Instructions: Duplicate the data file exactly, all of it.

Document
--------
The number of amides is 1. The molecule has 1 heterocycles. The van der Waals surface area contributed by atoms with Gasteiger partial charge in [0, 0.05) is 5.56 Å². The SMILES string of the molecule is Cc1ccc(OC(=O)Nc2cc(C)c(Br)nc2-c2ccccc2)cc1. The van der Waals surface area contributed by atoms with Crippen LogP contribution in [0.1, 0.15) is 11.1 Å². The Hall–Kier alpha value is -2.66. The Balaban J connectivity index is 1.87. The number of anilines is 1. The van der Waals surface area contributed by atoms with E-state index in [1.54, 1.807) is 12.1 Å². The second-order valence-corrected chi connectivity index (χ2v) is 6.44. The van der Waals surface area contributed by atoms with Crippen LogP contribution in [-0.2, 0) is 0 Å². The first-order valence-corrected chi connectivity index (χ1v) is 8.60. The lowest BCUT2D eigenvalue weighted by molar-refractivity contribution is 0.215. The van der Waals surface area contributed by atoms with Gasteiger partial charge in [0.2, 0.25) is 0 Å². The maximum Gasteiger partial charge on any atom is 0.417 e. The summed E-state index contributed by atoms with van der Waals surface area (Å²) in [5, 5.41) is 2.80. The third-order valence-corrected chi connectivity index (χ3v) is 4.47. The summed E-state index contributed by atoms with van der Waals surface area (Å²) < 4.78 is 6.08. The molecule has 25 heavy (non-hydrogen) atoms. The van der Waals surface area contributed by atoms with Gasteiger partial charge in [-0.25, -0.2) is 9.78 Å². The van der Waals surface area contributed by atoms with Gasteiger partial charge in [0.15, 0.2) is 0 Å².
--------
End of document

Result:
The number of amides is 1. The molecule has 1 heterocycles. The van der Waals surface area contributed by atoms with Gasteiger partial charge in [0, 0.05) is 5.56 Å². The SMILES string of the molecule is Cc1ccc(OC(=O)Nc2cc(C)c(Br)nc2-c2ccccc2)cc1. The van der Waals surface area contributed by atoms with Crippen LogP contribution in [0.1, 0.15) is 11.1 Å². The Hall–Kier alpha value is -2.66. The Balaban J connectivity index is 1.87. The number of anilines is 1. The van der Waals surface area contributed by atoms with E-state index in [1.54, 1.807) is 12.1 Å². The second-order valence-corrected chi connectivity index (χ2v) is 6.44. The van der Waals surface area contributed by atoms with Crippen LogP contribution in [-0.2, 0) is 0 Å². The first-order valence-corrected chi connectivity index (χ1v) is 8.60. The lowest BCUT2D eigenvalue weighted by molar-refractivity contribution is 0.215. The van der Waals surface area contributed by atoms with Gasteiger partial charge in [0.2, 0.25) is 0 Å². The maximum Gasteiger partial charge on any atom is 0.417 e. The summed E-state index contributed by atoms with van der Waals surface area (Å²) in [5, 5.41) is 2.80. The third-order valence-corrected chi connectivity index (χ3v) is 4.47. The summed E-state index contributed by atoms with van der Waals surface area (Å²) < 4.78 is 6.08. The molecule has 25 heavy (non-hydrogen) atoms. The van der Waals surface area contributed by atoms with Gasteiger partial charge in [-0.25, -0.2) is 9.78 Å². The van der Waals surface area contributed by atoms with Gasteiger partial charge in [0.15, 0.2) is 0 Å².